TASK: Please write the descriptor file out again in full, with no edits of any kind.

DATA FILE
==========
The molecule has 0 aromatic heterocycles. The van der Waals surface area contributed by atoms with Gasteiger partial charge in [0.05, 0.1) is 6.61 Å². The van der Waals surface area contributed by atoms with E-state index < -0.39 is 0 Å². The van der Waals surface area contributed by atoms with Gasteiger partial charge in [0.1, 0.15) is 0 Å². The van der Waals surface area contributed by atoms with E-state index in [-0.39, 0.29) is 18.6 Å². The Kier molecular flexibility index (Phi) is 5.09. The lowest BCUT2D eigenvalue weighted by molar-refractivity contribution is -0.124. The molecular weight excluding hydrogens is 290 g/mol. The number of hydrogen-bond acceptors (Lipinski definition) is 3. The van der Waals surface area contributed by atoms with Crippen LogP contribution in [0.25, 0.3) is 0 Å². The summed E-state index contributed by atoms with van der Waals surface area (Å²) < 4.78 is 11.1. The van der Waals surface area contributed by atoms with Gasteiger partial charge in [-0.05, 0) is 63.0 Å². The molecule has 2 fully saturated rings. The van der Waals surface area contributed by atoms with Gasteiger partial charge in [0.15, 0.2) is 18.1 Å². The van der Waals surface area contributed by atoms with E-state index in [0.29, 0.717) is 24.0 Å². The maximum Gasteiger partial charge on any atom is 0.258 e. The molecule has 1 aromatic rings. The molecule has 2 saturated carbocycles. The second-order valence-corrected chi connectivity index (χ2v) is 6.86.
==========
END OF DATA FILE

The molecule has 0 aromatic heterocycles. The van der Waals surface area contributed by atoms with Gasteiger partial charge in [0.05, 0.1) is 6.61 Å². The van der Waals surface area contributed by atoms with E-state index < -0.39 is 0 Å². The van der Waals surface area contributed by atoms with Gasteiger partial charge in [0.1, 0.15) is 0 Å². The van der Waals surface area contributed by atoms with E-state index in [-0.39, 0.29) is 18.6 Å². The Kier molecular flexibility index (Phi) is 5.09. The lowest BCUT2D eigenvalue weighted by molar-refractivity contribution is -0.124. The molecular weight excluding hydrogens is 290 g/mol. The number of hydrogen-bond acceptors (Lipinski definition) is 3. The van der Waals surface area contributed by atoms with Crippen LogP contribution in [0.25, 0.3) is 0 Å². The summed E-state index contributed by atoms with van der Waals surface area (Å²) < 4.78 is 11.1. The van der Waals surface area contributed by atoms with Gasteiger partial charge in [-0.05, 0) is 63.0 Å². The molecule has 2 fully saturated rings. The van der Waals surface area contributed by atoms with Gasteiger partial charge in [0.15, 0.2) is 18.1 Å². The van der Waals surface area contributed by atoms with E-state index in [0.29, 0.717) is 24.0 Å². The maximum Gasteiger partial charge on any atom is 0.258 e. The molecule has 1 aromatic rings. The molecule has 2 saturated carbocycles. The second-order valence-corrected chi connectivity index (χ2v) is 6.86.